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Bebop Spoken There

Sting: "It was great. They [the River City Jazzmen] all wore blue suits. The band had been together for about twenty years, which was the same age as the suits." - (Melody Maker Sept. 22, 1979).


Daily: July 6 - October 27

Precarity John Akomfrah’s film (2017, 46 mins) about Buddy Bolden - Baltic Centre for Contemporary Art, Gateshead Quays, South Shore Road, Gateshead NE8 3BA. Tel: 0191 478 1810. Screenings at intervals during the day. Part of Akomfrah's exhibition Ballasts of Memory. Exhibition (daily) July 6 - October 27. 10:00am-6:00pm. Free.

Today Monday October 21



Precarity John Akomfrah’s film (2017, 46 mins) about Buddy Bolden (see centre column).

Jazz in the Afternoon - Cullercoats Crescent Club, 1 Hudleston, Cullercoats NE30 4QS. Tel: 0191 253 0242. 1:00pm. Free admission.

Miles Davis: Birth of the Cool - Tyneside Cinema, Pilgrim Street, Newcastle NE1 6QG. Tel: 0191 227 5500. 3:00pm/5:30pm. Screening of Stanley Nelson's documentary film (2019, cert. 15, 1hr 55mins).



To the best of our knowledge, details of the above events are correct but may be subject to alteration.

Saturday, February 14, 2009

Tony Bennett BBC 2

More documentary than performance, I don't think it quite came off although that is not to say it wasn't watchable.
Despite shots of Tony performing at the 2005 Montreal Jazz Festival they were infuriatingly interspersed with all manner of 'historical' references to the song - usually involving Fred Astaire (not that I've anything against Fred Astaire and the others) and, in truth, despite the pre-program blurb, the only jazz came from the unidentified musicians in the accompanying group.
Having said all that, the bel canto voice of yore may have gone but, to my ears, the husky croak that is its replacement puts over a lyric with much more feeling and sensitivity than the original ever did.
This is one fine vino that has definitely matured with age and hopefully will continue to do so for some time to come.


Liz said...

Well, I did enjoy it of course, how could you not? I did feel though that there was too much talking & not enough singing. The way they kept interjecting was irritable.
It makes me almost want to cry for what we have lost in superb entertainers. The clips of Gene Kelly, Fred Astaire, Jimmy Durante, Mel Brooks, these were the people I grew up with, they were giants in the world of entertainment, how fortunate to have lived though it, as there is just no one to touch them. I did think his voice showed flaws as he got older, but always he interpreted the lyric the way the writer meant it to be, just as Sinatra did. He only sang the best too, making every performance fresh, and he looked at all times as though he was really enjoying himself. A humble man who endeared you to him for that very reason. I thought that Clint Eastwood came over in a lovely relaxed fashion, they gelled well.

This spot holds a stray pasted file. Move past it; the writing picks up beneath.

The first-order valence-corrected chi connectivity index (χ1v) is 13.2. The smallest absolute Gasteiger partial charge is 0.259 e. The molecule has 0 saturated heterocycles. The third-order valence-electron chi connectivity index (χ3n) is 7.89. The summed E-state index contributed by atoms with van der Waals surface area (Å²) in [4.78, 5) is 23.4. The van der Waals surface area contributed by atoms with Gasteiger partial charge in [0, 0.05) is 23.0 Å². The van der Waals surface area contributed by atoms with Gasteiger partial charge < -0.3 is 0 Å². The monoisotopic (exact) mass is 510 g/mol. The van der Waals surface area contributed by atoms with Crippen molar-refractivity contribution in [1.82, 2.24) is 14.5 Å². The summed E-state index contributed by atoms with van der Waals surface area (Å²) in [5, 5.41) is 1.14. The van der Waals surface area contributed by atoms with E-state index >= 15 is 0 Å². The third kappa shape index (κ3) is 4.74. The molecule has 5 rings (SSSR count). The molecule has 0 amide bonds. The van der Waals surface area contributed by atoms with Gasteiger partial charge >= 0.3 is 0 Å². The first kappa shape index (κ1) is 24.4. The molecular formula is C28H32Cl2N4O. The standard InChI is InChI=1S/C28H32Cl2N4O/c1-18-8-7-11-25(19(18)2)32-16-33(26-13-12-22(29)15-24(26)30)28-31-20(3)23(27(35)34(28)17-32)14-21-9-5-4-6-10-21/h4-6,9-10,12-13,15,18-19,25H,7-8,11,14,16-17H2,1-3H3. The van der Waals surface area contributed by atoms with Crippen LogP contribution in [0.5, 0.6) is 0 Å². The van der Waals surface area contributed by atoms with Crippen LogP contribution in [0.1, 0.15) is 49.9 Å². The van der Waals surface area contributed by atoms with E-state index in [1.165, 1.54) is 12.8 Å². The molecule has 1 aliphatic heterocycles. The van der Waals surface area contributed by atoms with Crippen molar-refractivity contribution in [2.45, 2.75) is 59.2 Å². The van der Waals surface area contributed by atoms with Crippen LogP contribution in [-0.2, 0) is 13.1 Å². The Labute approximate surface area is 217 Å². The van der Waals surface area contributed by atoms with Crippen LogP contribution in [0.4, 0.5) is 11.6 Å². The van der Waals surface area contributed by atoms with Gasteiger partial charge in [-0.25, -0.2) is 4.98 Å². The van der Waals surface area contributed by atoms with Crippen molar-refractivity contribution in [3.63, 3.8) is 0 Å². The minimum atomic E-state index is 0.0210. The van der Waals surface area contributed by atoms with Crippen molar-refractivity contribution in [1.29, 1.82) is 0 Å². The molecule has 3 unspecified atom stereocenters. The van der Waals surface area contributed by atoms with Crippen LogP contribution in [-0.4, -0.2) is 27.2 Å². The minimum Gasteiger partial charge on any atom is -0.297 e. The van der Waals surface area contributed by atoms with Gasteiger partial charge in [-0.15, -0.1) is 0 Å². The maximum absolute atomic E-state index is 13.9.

Roly said...

Enjoyed it although a bit too 'drooling' for me. The guitarist is Gray Sargent - has been part of his gigging quartet for a while now I think. Looks a bit like Tal Farlow. Rather surprised at Bill Evan's medallion (how curious)- would never have thought of him as 'medallion man' but there you go.
Jimmy Durante was the star of the show?

Hil said...

Tony still holds magic for me. My daughter and I sat often with tears in our eyes during the programme.
I agree they did talk too much during his songs. Why the heck do they feel the need to keep interrupting? did their Mams never tell them it was rude?
The lovely song bird Anne(now living in France) and I saw Tony at the City Hall about 10 yrs(?) ago. We had the corner seats on the balcony as the best had all been sold. Although you know what folks, we had the best seats in the house, we were over looking the stage, and Tony stood and made eye contact and sung to 'just us' on more than one occasion during the performance.
I will never forget that night for the rest of my was wonderful.

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About this blog - contact details.

Bebop Spoken Here -- Here, being the north-east of England -- centred in the blues heartland of Newcastle and reaching down to the Tees Delta and looking upwards to the Land of the Kilt.
Not a very original title, I know; not even an accurate one as my taste, whilst centred around the music of Bird and Diz, extends in many directions and I listen to everything from King Oliver to Chick Corea and beyond. Not forgetting the Great American Songbook the contents of which has provided the inspiration for much great jazz and quality popular singing for round about a century.
The idea of this blog is for you to share your thoughts and pass on your comments on discs, gigs, jazz - music in general. If you've been to a gig/concert or heard a CD that knocked you sideways please share your views with us. Tell us about your favourites, your memories, your dislikes.
Lance (Who wishes it to be known that he is not responsible for postings other than his own and that he's not always responsible for them.)
Contact: I look forward to hearing from you.

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